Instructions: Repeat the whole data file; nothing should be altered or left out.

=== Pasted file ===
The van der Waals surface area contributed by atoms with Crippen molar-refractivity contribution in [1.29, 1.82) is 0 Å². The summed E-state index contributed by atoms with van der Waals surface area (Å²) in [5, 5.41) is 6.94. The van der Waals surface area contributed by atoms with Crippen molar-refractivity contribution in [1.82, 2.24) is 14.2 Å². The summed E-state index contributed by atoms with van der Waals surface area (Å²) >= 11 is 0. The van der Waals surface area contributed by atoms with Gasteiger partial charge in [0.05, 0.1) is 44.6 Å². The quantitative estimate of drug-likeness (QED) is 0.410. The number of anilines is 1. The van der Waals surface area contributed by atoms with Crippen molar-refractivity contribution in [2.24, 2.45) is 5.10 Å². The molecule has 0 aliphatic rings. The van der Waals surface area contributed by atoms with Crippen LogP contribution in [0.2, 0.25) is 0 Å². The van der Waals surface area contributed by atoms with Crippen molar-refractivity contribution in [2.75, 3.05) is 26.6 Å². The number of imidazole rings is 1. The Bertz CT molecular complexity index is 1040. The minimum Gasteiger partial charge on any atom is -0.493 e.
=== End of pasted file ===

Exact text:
The van der Waals surface area contributed by atoms with Crippen molar-refractivity contribution in [1.29, 1.82) is 0 Å². The summed E-state index contributed by atoms with van der Waals surface area (Å²) in [5, 5.41) is 6.94. The van der Waals surface area contributed by atoms with Crippen molar-refractivity contribution in [1.82, 2.24) is 14.2 Å². The summed E-state index contributed by atoms with van der Waals surface area (Å²) >= 11 is 0. The van der Waals surface area contributed by atoms with Gasteiger partial charge in [0.05, 0.1) is 44.6 Å². The quantitative estimate of drug-likeness (QED) is 0.410. The number of anilines is 1. The van der Waals surface area contributed by atoms with Crippen molar-refractivity contribution in [2.24, 2.45) is 5.10 Å². The molecule has 0 aliphatic rings. The van der Waals surface area contributed by atoms with Crippen LogP contribution in [0.2, 0.25) is 0 Å². The van der Waals surface area contributed by atoms with Crippen molar-refractivity contribution in [2.75, 3.05) is 26.6 Å². The number of imidazole rings is 1. The Bertz CT molecular complexity index is 1040. The minimum Gasteiger partial charge on any atom is -0.493 e.